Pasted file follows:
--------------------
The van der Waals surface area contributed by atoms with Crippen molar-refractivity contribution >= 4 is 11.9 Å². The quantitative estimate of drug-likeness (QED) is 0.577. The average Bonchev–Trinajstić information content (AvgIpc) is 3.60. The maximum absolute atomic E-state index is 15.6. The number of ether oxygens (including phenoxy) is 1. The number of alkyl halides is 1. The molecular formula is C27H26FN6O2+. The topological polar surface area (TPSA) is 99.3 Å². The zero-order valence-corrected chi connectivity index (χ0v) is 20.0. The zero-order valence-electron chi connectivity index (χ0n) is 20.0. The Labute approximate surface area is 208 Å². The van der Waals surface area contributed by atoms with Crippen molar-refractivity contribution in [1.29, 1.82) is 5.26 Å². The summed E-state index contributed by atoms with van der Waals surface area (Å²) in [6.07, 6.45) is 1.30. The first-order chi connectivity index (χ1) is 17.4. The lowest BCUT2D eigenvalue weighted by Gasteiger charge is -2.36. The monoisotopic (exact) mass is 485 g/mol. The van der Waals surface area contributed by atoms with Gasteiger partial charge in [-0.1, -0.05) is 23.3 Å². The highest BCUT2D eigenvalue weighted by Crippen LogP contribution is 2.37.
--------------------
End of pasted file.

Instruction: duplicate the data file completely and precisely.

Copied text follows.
The van der Waals surface area contributed by atoms with Crippen molar-refractivity contribution >= 4 is 11.9 Å². The quantitative estimate of drug-likeness (QED) is 0.577. The average Bonchev–Trinajstić information content (AvgIpc) is 3.60. The maximum absolute atomic E-state index is 15.6. The number of ether oxygens (including phenoxy) is 1. The number of alkyl halides is 1. The molecular formula is C27H26FN6O2+. The topological polar surface area (TPSA) is 99.3 Å². The zero-order valence-corrected chi connectivity index (χ0v) is 20.0. The zero-order valence-electron chi connectivity index (χ0n) is 20.0. The Labute approximate surface area is 208 Å². The van der Waals surface area contributed by atoms with Crippen molar-refractivity contribution in [1.29, 1.82) is 5.26 Å². The summed E-state index contributed by atoms with van der Waals surface area (Å²) in [6.07, 6.45) is 1.30. The first-order chi connectivity index (χ1) is 17.4. The lowest BCUT2D eigenvalue weighted by Gasteiger charge is -2.36. The monoisotopic (exact) mass is 485 g/mol. The van der Waals surface area contributed by atoms with Gasteiger partial charge in [-0.1, -0.05) is 23.3 Å². The highest BCUT2D eigenvalue weighted by Crippen LogP contribution is 2.37.